The story behind pea evolution is fascinating. Even more intriguing is why more people don’t grow their own snow peas at home.
Snow pea plants
Snow peas are flat-podded peas that are eaten whole while unripe. Like sugar peas, snow peas are indehiscent, which means the ripe pods do not open on their own. Shelling peas, which are grown to be dried and used in cooking, have a much tougher pod that is dehiscent.
All pea plants are legumes, which means they play host to beneficial rhizobia bacteria in their roots. These bacteria help plants fix atmospheric nitrogen into a form plants can use.
How to grow snow peas
Like fat-podded sugar peas and shelling peas, snow peas are a cool season crop. In fact, that’s how snow peas got their name, being grown in winter. Seeds should be planted 1-2” deep and 5” apart in loose, nutrient-rich soil. Snow peas use tendrils to climb supports, such as stock panels and trellising.
Harvest pods as they form to make the vines keep producing. Once plants sense that they have completed their reproductive cycle, pod production stops.
Snow peas are so easy to grow.!You can add them to your stir fry garden, salad garden, or just grow them! Did you know that the immature leaves and stems are also edible?
Now you know!
There is a reason why Belgian endive [on-DEEV] is so expensive in the stores. But odds are pretty good that you can grow your own.
Blanching is a method of growing in which seedlings are covered with soil or other materials to block photosynthesis.. Belgian endive is grown commercially in dark rooms. The lack of chlorophyll in the leaves makes them white. It also gives them a more delicate flavor and tender texture. Blanching is also used on asparagus and celery. To grow your own Belgian endive, you need to learn a few tricks.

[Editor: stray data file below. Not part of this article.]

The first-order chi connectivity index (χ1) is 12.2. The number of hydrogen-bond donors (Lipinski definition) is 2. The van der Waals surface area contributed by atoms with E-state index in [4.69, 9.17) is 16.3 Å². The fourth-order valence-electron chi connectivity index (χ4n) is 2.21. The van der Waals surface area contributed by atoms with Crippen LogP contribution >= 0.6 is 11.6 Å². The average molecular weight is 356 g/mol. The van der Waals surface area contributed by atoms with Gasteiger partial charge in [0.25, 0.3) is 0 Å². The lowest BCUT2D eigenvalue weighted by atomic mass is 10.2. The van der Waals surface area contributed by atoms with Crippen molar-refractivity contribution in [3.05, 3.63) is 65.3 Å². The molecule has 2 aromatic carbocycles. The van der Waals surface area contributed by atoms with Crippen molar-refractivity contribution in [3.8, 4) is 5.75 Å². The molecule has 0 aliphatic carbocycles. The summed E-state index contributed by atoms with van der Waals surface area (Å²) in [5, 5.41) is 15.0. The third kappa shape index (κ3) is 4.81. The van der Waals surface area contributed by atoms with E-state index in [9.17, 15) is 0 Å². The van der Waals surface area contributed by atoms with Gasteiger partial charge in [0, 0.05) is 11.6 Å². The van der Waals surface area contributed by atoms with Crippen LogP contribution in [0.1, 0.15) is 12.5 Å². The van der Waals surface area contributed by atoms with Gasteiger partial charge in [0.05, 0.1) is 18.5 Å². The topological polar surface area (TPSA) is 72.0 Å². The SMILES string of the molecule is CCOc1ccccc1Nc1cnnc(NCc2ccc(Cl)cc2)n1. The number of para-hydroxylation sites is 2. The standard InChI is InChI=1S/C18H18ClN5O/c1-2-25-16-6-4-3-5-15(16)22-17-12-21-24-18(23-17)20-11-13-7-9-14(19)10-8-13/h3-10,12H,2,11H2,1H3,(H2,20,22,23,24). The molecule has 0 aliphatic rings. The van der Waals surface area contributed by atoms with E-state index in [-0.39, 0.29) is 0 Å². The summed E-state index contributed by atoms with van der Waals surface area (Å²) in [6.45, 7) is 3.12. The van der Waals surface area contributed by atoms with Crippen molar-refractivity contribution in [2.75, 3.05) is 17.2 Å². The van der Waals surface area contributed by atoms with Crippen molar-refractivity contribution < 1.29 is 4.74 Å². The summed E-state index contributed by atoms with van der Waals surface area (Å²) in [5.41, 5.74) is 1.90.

How to grow Belgian endive
Belgian endive is one of the few crops that is grown twice. First you grow the root and then you grow the head. If you simply put a Belgian endive seed in the ground and water it, you will get what looks like several other green chicory plants. In the case of Belgian endive, a seed is planted and allowed to grow normally. Then the top portion is removed, the root is refrigerated [vernalized] and then replanted, and grown in the dark. This “forces” the plant to believe it has gone through a winter and the head it produces is very tightly wrapped, pale, and tender.
Three to four weeks later, you will have your very own Belgian endive crop. Simply snap the head off and there you have it!
Problems associated with growing Belgian endive
If you plant seeds too early, bolting may occur. While that’s a great way to get seeds for next year, you won’t have any harvestable heads. And if too much nitrogen is present, your plants will focus on leafy growth rather than root development. And you need healthy roots to get harvestable heads.
Each root only produces one head, so the old root can be fed to your chickens or added to the compost pile.
Sugarloaf chicory is a surprising leafy green perennial.
In most parts of the country, sugarloaf chicories are planted in late spring and early summer for autumn and early winter harvests. Here in California, sugarloaf chicory is an excellent winter crop, as long as the soil does not stay soggy. Sugarloaf chicories are very drought tolerant plants. They grow best in loose soil with good drainage, making them an excellent choice for raised beds. Plants mature in 80 days, on average.